Monday, December 31, 2007
I love this beautiful bougainvillea pergola in our friend's patio and pool garden in warm, tropical Florida. Left double click on this photo to enlarge this photo and note all the lovely architectural and landscape details.
A photo of our Florida friend's lovely landscaped front garden which complements the beautiful Spanish Mission architecture.
A special friend since our childhood sent me this picture of her beautiful Spanish Mission style home in Florida.
Sunday, December 30, 2007
Looking back on various garden projects this past year, I am pleased that I was able to install this goldfish pond myself, although moving and stacking 2,300 pounds of stones one-by-one was laborious. I have new respect for the slaves who built the pyramids. My goldfish and waterplants are thriving and seem very happy in their new home with just the right combination of morning sunshine and afternoon shade.
This deciduous 6' shrub forms a dense thicket if not restrained. It has these beautiful and fragrant (like the old-fashioned soap with the name "Cashmere Bouquet") clusters of flowers up to 8 inches across in summer, but its leaves when crushed have a disgusting stench.
Monday, December 24, 2007
My first cousin sent this photo of his reindeer yard art that he has in his Florida garden for a Christmas decoration. I much prefer his beautiful crotons in the tropical background over a snowy landscape.
Thursday, December 20, 2007
My first cousin in Florida sent this photo of a huge orchid plant in his garden. It is hanging above his wife who is sitting in their swing.
Sunday, December 16, 2007
I have a pair of these terra cotta wall planters on the patio that were cast from Roman Era effigies excavated in London. The faces have very strange expressions and truly are "conversation pieces".
For once my Christmas Cactus plants are actually blooming at the appropriate time. Some years they bloom at Halloween and other years at Valentine's, but this year they are right on schedule.
I am impressed with the Japanese horticulturalists' progress in developing amazing new varieties of ornamental kale and cabbage. Each year I see interesting new types of leaves and colors.
Our first freeze of the season is forecast for tonight so by morning these red peppers will be mush, and then the yellow pansies will have room to flourish in this crowded terra cotta pot.
Monday, December 10, 2007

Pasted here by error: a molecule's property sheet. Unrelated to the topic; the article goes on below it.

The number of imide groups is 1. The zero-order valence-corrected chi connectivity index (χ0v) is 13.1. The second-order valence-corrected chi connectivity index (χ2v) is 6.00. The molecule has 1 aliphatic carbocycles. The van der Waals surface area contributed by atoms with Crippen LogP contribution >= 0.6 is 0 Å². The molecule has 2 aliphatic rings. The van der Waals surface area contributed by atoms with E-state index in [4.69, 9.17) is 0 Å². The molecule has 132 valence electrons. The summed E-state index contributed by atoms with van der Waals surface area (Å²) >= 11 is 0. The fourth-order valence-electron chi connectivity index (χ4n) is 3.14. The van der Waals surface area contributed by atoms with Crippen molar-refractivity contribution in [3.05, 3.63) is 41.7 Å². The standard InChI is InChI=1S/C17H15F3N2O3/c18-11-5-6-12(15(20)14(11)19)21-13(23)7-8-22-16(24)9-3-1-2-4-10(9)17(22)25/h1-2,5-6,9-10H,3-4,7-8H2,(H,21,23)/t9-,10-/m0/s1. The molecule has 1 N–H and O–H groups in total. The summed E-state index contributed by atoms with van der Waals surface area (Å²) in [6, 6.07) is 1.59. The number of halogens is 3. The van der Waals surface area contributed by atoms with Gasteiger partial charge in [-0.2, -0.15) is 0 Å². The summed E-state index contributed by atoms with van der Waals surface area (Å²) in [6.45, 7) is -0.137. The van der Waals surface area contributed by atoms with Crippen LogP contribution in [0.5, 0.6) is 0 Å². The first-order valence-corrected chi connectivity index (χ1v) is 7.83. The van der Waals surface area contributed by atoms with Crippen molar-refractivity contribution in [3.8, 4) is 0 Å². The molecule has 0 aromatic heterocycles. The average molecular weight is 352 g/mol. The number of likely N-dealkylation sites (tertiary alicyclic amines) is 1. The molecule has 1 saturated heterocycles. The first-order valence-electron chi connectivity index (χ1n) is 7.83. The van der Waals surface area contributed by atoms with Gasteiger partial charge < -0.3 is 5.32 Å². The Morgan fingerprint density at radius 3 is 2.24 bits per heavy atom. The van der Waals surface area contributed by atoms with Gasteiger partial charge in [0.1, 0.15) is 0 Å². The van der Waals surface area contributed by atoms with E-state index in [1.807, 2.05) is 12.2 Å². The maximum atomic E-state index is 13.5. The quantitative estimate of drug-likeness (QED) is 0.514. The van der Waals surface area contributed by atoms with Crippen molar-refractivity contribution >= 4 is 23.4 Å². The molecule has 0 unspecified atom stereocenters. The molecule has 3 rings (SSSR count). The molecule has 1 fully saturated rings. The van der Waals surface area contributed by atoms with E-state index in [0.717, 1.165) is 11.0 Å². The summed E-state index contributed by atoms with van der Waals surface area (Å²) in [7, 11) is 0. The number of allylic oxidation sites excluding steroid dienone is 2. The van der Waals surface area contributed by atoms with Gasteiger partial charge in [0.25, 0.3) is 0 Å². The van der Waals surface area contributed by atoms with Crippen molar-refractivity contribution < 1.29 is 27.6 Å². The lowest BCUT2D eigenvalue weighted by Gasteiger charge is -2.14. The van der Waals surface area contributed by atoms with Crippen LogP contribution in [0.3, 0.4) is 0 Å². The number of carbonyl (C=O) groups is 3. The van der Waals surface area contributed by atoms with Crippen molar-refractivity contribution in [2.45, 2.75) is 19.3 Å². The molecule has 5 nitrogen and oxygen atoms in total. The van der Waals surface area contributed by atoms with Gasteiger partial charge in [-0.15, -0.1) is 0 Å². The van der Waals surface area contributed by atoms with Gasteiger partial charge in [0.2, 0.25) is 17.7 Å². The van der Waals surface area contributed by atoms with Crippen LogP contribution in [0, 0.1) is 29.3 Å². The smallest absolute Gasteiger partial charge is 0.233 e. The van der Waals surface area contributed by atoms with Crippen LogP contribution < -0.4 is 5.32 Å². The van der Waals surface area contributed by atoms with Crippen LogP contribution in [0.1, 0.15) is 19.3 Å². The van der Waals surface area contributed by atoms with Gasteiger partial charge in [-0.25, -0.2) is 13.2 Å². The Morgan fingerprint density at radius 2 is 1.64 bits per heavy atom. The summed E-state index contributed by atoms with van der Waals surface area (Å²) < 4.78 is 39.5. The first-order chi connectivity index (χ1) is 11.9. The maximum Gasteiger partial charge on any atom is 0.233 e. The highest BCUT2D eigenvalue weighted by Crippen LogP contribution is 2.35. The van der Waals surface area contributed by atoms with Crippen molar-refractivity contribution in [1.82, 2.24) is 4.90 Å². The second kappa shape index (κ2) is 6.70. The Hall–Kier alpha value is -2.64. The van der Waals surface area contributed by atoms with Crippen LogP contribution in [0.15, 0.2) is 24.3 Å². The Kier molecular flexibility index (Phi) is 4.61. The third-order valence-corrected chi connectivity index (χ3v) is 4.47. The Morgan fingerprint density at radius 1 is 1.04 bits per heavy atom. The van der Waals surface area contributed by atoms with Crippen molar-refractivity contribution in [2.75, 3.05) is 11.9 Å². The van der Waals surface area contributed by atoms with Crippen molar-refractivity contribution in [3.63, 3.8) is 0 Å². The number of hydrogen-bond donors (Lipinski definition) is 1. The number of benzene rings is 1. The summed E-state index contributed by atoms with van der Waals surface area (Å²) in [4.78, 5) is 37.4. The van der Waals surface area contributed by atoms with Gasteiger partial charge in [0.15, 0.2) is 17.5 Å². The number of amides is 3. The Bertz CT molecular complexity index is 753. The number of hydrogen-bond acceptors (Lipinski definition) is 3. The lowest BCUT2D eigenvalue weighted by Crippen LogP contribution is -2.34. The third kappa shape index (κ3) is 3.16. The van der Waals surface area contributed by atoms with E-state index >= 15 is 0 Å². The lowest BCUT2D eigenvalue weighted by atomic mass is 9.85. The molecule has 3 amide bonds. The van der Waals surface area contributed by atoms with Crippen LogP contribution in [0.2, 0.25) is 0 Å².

The cool nights and morning sun are making these pots of Ultima Morpho pansies perk up. I used to think the variety, Majestic Giants II, was the best for this climate but now my blue ribbon for "Best Of Show" goes to this one.
Thursday, December 06, 2007
The history of the poinsettia: The plant we know today as the poinsettia has a long and interesting history. The fact is, that lovely plant you place in your home during the holidays was once used as a fever medicine! Native to Central America, the plant flourished in an area of Southern Mexico known as Taxco del Alarcon. The ancient Aztecs had a name for this plant found blooming in the tropical highlands during the short days of winter:cuetlaxochitl. Not merely decorative, the Aztecs put the plant to practical use. From its bracts they extracted a purplish dye for use in textiles and cosmetics. The milky white sap, today called latex, was made into a preparation to treat fevers. Joel Roberts Poinsett: The poinsettia may have remained a regional plant for many years to come had it not been for the efforts of Joel Roberts Poinsett (1779 - 1851). The son of a French physician, Poinsett was appointed as the first United States Ambassador to Mexico (1825 - 1829) by President Madison. Poinsett had attended medical school himself, but his real love in the scientific field was botany. (Mr. Poinsett later founded the institution which we know today as the Smithsonian Institution). Poinsett maintained his own hothouses on his Greenville, South Carolina plantations, and while visiting the Taxco area in 1828, he became enchanted by the brilliant red blooms he saw there. He immediately sent some of the plants back to South Carolina, where he began propagating the plants and sending them to friends and botanical gardens. Among the recipients of Poinsett's work was John Bartram of Philadelphia, who in turn gave the plant over to another friend, Robert Buist, a Pennsylvania nurseryman. Mr. Buist is thought to be the first person to have sold the plant under its botanical name, Euphorbia pulcherrima (literally, "the most beautiful Euphorbia"). Though it is thought to have become known by its more popular name of poinsettia around 1836, the origin of the name is certainly clear!